Of course, Google “could” be your best friend. So we tried to find some useful information or clues. The first post on google showed us the blog from Nicola Suter
Small summary: There could be multiple MDM entries configured in the Mobility (MDM and MAM) settings.
Okay, that sounded like a possible solution… So we opened Portal.Azure.com to check it out.
Too bad!.. as shown above, only Microsoft Intune exists. I guess we can be pretty sure the problem with multiple MDM entries wasn’t our issue. What to do next?
When using Autopilot, the Autopilot profile will be downloaded to your device with all of the settings in it. So we opened the registry to check it out: HKLM:SoftwareMicrosoftProvisioningDiagnosticsAutopilot
(sorry for the blurry screenshot, a little bit in a hurry to fix it) It’s mentioning this REG_SZ registry value
That’s definitely weird as I don’t recognize that Cloud Assigned MDM! So we wiped the device again but this time we didn’t choose the Autopilot Pre provisioning option but just a normal user-based autopilot. Within a couple of minutes, it passed the MDM enrollment part and started the device phase!
Again we opened the registry to check out that same value. On a normal working device as shown below you should expect this CloudAssignedMdmId value to be configured to “9cb77803-d937-493e-9a3b-4b49de3f5a74”,
So there is just a tiny difference between these 2 ids. Let me translate them for you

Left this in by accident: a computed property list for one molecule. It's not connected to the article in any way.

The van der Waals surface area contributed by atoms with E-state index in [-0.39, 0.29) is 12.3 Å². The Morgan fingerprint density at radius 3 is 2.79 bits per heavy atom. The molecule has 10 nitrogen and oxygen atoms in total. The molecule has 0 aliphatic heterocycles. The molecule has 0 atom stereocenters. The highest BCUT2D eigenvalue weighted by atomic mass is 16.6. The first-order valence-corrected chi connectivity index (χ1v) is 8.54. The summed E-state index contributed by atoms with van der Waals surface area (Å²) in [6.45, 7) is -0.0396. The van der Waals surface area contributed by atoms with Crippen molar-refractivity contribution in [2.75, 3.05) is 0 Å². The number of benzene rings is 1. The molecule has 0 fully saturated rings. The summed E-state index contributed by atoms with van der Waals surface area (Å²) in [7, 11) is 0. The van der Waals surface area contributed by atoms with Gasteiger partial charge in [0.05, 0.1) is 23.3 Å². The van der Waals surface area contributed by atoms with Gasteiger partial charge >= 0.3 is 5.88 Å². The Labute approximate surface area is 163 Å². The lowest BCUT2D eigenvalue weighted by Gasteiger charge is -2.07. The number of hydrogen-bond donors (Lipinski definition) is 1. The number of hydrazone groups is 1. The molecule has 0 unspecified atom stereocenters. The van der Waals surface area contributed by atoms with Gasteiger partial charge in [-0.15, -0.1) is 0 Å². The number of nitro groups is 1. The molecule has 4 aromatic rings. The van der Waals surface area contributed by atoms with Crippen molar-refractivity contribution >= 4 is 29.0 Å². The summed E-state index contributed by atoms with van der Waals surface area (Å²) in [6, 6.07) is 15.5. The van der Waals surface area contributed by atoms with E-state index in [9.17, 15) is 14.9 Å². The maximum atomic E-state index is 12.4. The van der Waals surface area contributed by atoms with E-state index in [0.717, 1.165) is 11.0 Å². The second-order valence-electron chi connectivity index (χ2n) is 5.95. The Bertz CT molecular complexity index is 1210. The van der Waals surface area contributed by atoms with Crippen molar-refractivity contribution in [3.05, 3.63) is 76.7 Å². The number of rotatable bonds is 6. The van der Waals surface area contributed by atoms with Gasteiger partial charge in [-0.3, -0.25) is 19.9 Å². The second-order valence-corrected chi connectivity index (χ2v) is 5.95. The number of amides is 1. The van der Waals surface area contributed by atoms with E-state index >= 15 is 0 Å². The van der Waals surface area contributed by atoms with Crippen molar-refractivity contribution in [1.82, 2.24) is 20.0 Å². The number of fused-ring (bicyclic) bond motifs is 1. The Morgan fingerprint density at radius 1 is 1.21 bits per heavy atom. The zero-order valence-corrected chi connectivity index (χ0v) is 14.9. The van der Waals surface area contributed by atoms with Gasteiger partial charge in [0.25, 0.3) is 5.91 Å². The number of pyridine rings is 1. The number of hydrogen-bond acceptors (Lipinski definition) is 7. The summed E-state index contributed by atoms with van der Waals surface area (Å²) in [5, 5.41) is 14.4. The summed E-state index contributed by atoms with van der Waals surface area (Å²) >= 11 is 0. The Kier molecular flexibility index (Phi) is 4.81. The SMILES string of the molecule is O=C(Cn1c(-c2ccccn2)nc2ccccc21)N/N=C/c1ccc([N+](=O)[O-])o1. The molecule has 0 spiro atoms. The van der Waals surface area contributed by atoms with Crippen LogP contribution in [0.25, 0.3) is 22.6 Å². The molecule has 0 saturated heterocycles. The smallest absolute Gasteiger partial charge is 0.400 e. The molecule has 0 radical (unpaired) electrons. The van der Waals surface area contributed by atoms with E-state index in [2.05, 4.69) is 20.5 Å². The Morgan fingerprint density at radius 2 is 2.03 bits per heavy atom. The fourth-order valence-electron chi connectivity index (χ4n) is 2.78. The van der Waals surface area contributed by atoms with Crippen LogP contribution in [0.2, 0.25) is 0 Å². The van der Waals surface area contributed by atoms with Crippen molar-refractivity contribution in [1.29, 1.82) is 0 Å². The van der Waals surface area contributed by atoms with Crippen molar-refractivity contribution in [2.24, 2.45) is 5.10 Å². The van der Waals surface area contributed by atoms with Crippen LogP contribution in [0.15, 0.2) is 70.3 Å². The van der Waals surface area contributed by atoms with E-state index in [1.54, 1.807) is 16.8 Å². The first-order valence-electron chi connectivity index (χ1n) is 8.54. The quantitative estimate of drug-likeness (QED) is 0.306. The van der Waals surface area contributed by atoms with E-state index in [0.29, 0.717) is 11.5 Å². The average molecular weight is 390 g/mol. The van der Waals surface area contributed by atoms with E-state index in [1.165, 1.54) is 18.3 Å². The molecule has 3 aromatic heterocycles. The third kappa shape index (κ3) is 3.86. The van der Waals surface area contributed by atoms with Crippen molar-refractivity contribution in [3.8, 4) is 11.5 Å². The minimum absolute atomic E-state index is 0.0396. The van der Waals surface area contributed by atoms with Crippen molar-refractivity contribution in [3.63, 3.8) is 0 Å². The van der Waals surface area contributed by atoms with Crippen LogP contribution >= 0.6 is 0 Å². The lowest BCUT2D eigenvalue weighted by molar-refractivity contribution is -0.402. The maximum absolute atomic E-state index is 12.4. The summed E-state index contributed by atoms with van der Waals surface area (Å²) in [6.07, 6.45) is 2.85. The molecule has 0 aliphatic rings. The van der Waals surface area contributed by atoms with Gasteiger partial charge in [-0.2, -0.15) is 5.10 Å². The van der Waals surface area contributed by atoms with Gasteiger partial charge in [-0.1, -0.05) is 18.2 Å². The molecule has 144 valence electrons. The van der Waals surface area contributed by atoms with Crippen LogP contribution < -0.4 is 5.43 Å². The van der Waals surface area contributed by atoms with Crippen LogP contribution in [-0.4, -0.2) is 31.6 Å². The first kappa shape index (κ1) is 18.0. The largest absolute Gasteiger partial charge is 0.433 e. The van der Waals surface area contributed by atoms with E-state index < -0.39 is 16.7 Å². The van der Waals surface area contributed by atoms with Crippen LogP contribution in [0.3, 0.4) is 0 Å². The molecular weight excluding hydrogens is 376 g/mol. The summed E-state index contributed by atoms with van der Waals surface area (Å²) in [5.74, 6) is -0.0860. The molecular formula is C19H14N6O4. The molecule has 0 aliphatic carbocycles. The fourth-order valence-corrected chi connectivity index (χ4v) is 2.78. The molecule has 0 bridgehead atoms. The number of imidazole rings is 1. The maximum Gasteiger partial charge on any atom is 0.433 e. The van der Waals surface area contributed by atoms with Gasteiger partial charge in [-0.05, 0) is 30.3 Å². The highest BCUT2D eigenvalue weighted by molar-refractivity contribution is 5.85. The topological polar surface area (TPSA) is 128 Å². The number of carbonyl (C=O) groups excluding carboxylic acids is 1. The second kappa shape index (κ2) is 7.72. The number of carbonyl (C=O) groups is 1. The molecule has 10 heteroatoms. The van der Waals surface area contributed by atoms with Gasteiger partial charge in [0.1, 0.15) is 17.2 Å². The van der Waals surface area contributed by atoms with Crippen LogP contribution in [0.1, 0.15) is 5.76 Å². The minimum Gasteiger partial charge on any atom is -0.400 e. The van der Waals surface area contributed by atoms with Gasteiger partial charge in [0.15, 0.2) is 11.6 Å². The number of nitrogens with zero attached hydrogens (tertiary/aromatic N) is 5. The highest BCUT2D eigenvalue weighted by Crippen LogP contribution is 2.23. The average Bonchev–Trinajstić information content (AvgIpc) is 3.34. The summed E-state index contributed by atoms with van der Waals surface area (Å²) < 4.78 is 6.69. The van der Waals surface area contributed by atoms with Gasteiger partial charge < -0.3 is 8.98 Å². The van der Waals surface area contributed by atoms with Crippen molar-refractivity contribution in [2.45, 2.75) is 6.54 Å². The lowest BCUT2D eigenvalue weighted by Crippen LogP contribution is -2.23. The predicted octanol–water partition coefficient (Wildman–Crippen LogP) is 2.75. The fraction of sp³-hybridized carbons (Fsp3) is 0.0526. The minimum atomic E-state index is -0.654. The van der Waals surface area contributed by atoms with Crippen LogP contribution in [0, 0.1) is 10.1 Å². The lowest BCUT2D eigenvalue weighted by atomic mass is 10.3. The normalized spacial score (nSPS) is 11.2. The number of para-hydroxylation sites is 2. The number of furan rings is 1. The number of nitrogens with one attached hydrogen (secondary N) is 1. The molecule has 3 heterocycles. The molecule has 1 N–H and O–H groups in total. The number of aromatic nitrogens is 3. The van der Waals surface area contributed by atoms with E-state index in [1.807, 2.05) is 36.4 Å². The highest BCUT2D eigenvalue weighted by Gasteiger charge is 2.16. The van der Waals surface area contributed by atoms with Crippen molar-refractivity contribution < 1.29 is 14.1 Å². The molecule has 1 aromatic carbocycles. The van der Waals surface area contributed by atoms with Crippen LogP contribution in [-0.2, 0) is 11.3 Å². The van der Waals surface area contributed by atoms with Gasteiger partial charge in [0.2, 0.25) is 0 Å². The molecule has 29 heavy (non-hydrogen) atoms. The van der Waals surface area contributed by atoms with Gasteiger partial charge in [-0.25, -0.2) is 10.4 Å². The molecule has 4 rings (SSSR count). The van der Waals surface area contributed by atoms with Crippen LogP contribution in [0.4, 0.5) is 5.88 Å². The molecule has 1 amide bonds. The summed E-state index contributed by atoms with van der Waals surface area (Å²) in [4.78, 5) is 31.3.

“fa3d9a0c-3fb0-42cc-9193-47c7ecd2edbd” = Microsoft Partner Center API
“9cb77803-d937-493e-9a3b-4b49de3f5a74” = Microsoft Intune Service Discovery
I guess this is definitely the reason why the device fails to register itself into MDM. Even while the device received its Autopilot profile we totally forgot to check out if the device was assigned to an Autopilot Profile.
As shown above, the Autopilot profile was configured to: “Assigned externally”? Owww.. my. that’s one thing we totally forgot. It looks like this device was uploaded from the Partner Center.
So we fetched our Partner login and searched for the proper tenant. Duhhh… there was still an Autopilot profile configured. As shown below… It’s missing the allow white-glove OOBE option.
This stupid upload is the reason why a normal user-based Autopilot was working and a white glove/pre-provisioning didn’t!
I guess the fix is pretty easy. It also made me laugh out loud because this problem device was literally the only device assigned this profile! So we removed the profile from the device
And removed the “Old” Windows Autopilot profile in the partner center, because we already had a working one in Microsoft Intune!
After some nice talks with the customer, it became pretty obvious that that specific device was the first one that got enrolled at the time they migrated to Microsoft 365. Somehow that device ended up in the Microsoft Partner portal and got that stupid Autopilot profile assigned.
Please read this blog from Nestori about dealing with Microsoft Partners connection.
I guess I say it quite often but knowing how to troubleshoot Autopilot could help you in some situations. Even while writing this blog I am still laughing about what caused it